For several decades, the harpsichordist George Malcolm was famous for playing the “jangle box”, as he called it. He was important in introducing many people to the sound of the harpsichord, even though his interpretations may now seem outdated. He played for many years with Yehudi Menuhin, and made recordings with Julian Bream and the Academy of St. Martin in the Fields. This post is to announce the launch of a comprehensive commemorative website. […]
Frans Brüggen was about 8 years old when he got his first recorder lessons from his brother Hans. His next, and only, other teacher was Kees Otten, with whom he started playing professionally after he passed his exams. This post covers Brüggen’s early years, up to his first contact with Gustav Leonhardt. […]
Apart from making instruments such as the Renaissance guitar, vihuela, cittern, orpharion, French mandore, viola de mano and bandora (including one for James Tyler), and playing all of the above, Donald Gill also wrote two small books and contributed authoritative articles to the Galpin Society Journal, the Lute Society Journal and Grove. […]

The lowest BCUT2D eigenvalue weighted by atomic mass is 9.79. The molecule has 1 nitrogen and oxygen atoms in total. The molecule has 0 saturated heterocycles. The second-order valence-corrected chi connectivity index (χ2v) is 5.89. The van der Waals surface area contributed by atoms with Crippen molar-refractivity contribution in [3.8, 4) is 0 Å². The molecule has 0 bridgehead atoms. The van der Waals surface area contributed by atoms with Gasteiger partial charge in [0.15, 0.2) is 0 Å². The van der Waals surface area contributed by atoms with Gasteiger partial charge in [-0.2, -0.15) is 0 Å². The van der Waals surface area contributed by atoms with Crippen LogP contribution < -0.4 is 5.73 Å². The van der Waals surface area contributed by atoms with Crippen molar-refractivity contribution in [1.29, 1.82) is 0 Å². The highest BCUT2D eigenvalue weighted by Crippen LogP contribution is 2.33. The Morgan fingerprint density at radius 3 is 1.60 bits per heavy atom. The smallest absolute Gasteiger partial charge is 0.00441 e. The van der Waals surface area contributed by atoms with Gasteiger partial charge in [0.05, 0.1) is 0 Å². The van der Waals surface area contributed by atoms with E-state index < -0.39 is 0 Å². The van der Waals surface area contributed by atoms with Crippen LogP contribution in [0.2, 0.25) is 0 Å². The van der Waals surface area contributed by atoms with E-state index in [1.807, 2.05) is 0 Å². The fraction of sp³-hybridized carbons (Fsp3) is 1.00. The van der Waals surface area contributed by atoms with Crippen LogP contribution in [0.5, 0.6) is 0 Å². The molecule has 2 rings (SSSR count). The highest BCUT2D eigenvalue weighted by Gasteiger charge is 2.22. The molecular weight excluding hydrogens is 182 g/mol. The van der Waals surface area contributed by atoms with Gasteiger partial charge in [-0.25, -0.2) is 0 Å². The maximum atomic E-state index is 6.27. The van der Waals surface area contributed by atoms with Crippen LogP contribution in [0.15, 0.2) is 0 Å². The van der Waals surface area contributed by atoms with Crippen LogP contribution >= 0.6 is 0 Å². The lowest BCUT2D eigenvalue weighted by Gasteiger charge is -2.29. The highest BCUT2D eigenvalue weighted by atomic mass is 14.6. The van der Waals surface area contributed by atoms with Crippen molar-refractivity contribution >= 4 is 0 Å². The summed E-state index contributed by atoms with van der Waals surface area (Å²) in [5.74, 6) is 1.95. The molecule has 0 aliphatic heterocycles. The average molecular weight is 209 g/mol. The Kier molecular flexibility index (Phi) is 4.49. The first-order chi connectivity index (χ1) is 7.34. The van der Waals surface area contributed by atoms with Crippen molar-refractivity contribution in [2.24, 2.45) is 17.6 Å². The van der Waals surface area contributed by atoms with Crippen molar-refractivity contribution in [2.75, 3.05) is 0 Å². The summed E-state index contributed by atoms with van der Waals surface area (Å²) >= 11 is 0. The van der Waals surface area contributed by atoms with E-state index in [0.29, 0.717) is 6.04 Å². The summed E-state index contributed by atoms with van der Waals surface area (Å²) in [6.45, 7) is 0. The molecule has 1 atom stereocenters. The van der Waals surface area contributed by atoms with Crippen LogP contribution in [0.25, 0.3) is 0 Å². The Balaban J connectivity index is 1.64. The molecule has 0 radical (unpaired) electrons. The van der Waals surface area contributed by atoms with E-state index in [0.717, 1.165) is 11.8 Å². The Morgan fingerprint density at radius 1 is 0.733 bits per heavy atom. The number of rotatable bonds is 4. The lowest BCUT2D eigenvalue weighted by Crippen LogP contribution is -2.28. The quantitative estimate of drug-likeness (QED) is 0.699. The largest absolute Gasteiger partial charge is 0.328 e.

The funeral of Gustav Leonhardt, 24 January 2012: a short report for those who could not attend. […]
The fascinating musical life of Charles Thornton Lofthouse, a piano student of Alfred Cortot and a noted continuo player who taught the harpsichord at the Royal College of Music from 1934. […]
Arnold Dolmetsch remembered, by his wife, Mabel. A blog post on this book, from 1957, highlighting aspects of the life of this great “early music” pioneer. […]
Despite having amassed almost twenty thousand signatures on an internet-based petition, Sigiswald Kuijken’s baroque orchestra, La Petite Bande, has been definitively told that it will receive no more money from the Belgian government. […]
Alfred Deller was born on May 31, 1912 in the seaside town of Margate, in Kent, England and died on July 16, 1979 while on holiday in Bologna, Italy.
Alfred Deller can truly be called a pioneer of early music, developing his own voice and taking it to the public sphere in […]
This is a translated extract from a 1971 interview, in which Frans Brüggen was asked to explain the “phenomenon Gustav Leonhardt”. It also includes details of a very extensive tribute by an eminent former student and some interesting links relating to Chronik der Anna Magdalena Bach (including an interview with Leonhardt himself) . […]
“A Beautiful Life”: A tribute to Gustav Leonhardt by Ton Koopman […]
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